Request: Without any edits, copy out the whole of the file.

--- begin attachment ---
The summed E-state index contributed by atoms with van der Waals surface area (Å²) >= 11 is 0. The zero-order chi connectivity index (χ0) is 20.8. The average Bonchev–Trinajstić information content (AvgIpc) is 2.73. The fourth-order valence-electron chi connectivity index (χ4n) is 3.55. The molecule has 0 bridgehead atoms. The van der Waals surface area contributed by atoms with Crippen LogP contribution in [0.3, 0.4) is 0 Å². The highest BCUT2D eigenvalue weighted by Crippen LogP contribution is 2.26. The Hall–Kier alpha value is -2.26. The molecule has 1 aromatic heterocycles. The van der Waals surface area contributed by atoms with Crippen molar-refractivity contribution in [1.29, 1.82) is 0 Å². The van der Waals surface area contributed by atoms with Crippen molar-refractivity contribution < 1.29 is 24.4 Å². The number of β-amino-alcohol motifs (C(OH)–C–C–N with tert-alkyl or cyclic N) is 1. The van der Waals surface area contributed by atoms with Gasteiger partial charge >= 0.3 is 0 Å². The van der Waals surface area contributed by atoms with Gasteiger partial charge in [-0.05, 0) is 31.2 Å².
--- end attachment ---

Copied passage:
The summed E-state index contributed by atoms with van der Waals surface area (Å²) >= 11 is 0. The zero-order chi connectivity index (χ0) is 20.8. The average Bonchev–Trinajstić information content (AvgIpc) is 2.73. The fourth-order valence-electron chi connectivity index (χ4n) is 3.55. The molecule has 0 bridgehead atoms. The van der Waals surface area contributed by atoms with Crippen LogP contribution in [0.3, 0.4) is 0 Å². The highest BCUT2D eigenvalue weighted by Crippen LogP contribution is 2.26. The Hall–Kier alpha value is -2.26. The molecule has 1 aromatic heterocycles. The van der Waals surface area contributed by atoms with Crippen molar-refractivity contribution in [1.29, 1.82) is 0 Å². The van der Waals surface area contributed by atoms with Crippen molar-refractivity contribution < 1.29 is 24.4 Å². The number of β-amino-alcohol motifs (C(OH)–C–C–N with tert-alkyl or cyclic N) is 1. The van der Waals surface area contributed by atoms with Gasteiger partial charge >= 0.3 is 0 Å². The van der Waals surface area contributed by atoms with Gasteiger partial charge in [-0.05, 0) is 31.2 Å².